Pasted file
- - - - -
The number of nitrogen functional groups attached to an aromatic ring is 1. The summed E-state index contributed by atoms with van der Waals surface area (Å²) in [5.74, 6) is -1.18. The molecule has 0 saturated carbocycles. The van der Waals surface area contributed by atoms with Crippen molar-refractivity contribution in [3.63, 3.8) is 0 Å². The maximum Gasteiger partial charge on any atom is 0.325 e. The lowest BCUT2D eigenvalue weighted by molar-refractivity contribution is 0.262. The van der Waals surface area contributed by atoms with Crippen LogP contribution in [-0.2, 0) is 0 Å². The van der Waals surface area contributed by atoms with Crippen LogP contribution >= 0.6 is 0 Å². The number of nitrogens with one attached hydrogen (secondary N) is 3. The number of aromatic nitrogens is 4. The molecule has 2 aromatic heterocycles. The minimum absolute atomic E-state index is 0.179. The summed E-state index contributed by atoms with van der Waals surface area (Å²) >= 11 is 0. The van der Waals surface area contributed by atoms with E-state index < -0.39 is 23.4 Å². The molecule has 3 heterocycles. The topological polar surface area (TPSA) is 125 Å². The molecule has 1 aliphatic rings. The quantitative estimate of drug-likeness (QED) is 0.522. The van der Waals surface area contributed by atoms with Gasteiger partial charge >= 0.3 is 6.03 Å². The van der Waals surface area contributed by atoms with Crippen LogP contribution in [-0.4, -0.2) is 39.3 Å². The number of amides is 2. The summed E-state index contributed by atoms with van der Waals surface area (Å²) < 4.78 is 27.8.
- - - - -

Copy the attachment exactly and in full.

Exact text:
The number of nitrogen functional groups attached to an aromatic ring is 1. The summed E-state index contributed by atoms with van der Waals surface area (Å²) in [5.74, 6) is -1.18. The molecule has 0 saturated carbocycles. The van der Waals surface area contributed by atoms with Crippen molar-refractivity contribution in [3.63, 3.8) is 0 Å². The maximum Gasteiger partial charge on any atom is 0.325 e. The lowest BCUT2D eigenvalue weighted by molar-refractivity contribution is 0.262. The van der Waals surface area contributed by atoms with Crippen LogP contribution in [-0.2, 0) is 0 Å². The van der Waals surface area contributed by atoms with Crippen LogP contribution >= 0.6 is 0 Å². The number of nitrogens with one attached hydrogen (secondary N) is 3. The number of aromatic nitrogens is 4. The molecule has 2 aromatic heterocycles. The minimum absolute atomic E-state index is 0.179. The summed E-state index contributed by atoms with van der Waals surface area (Å²) >= 11 is 0. The van der Waals surface area contributed by atoms with E-state index < -0.39 is 23.4 Å². The molecule has 3 heterocycles. The topological polar surface area (TPSA) is 125 Å². The molecule has 1 aliphatic rings. The quantitative estimate of drug-likeness (QED) is 0.522. The van der Waals surface area contributed by atoms with Gasteiger partial charge >= 0.3 is 6.03 Å². The van der Waals surface area contributed by atoms with Crippen LogP contribution in [-0.4, -0.2) is 39.3 Å². The number of amides is 2. The summed E-state index contributed by atoms with van der Waals surface area (Å²) < 4.78 is 27.8.